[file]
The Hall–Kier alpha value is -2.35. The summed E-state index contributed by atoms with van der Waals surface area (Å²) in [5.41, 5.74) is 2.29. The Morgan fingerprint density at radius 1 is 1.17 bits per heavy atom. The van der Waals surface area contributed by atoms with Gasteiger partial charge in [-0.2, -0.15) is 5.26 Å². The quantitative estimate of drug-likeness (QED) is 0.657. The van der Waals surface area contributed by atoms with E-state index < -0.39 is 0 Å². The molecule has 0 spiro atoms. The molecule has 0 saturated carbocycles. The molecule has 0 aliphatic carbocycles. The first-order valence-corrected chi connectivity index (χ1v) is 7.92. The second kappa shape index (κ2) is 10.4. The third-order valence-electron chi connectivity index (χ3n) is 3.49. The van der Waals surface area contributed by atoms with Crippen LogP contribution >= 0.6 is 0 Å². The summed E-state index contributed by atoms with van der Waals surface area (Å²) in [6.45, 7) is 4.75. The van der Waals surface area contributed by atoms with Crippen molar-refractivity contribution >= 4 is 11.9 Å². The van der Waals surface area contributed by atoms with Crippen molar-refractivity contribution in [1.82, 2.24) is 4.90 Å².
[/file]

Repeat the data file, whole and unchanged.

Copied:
The Hall–Kier alpha value is -2.35. The summed E-state index contributed by atoms with van der Waals surface area (Å²) in [5.41, 5.74) is 2.29. The Morgan fingerprint density at radius 1 is 1.17 bits per heavy atom. The van der Waals surface area contributed by atoms with Gasteiger partial charge in [-0.2, -0.15) is 5.26 Å². The quantitative estimate of drug-likeness (QED) is 0.657. The van der Waals surface area contributed by atoms with E-state index < -0.39 is 0 Å². The molecule has 0 spiro atoms. The molecule has 0 saturated carbocycles. The molecule has 0 aliphatic carbocycles. The first-order valence-corrected chi connectivity index (χ1v) is 7.92. The second kappa shape index (κ2) is 10.4. The third-order valence-electron chi connectivity index (χ3n) is 3.49. The van der Waals surface area contributed by atoms with Crippen LogP contribution >= 0.6 is 0 Å². The summed E-state index contributed by atoms with van der Waals surface area (Å²) in [6.45, 7) is 4.75. The van der Waals surface area contributed by atoms with Crippen molar-refractivity contribution >= 4 is 11.9 Å². The van der Waals surface area contributed by atoms with Crippen molar-refractivity contribution in [1.82, 2.24) is 4.90 Å².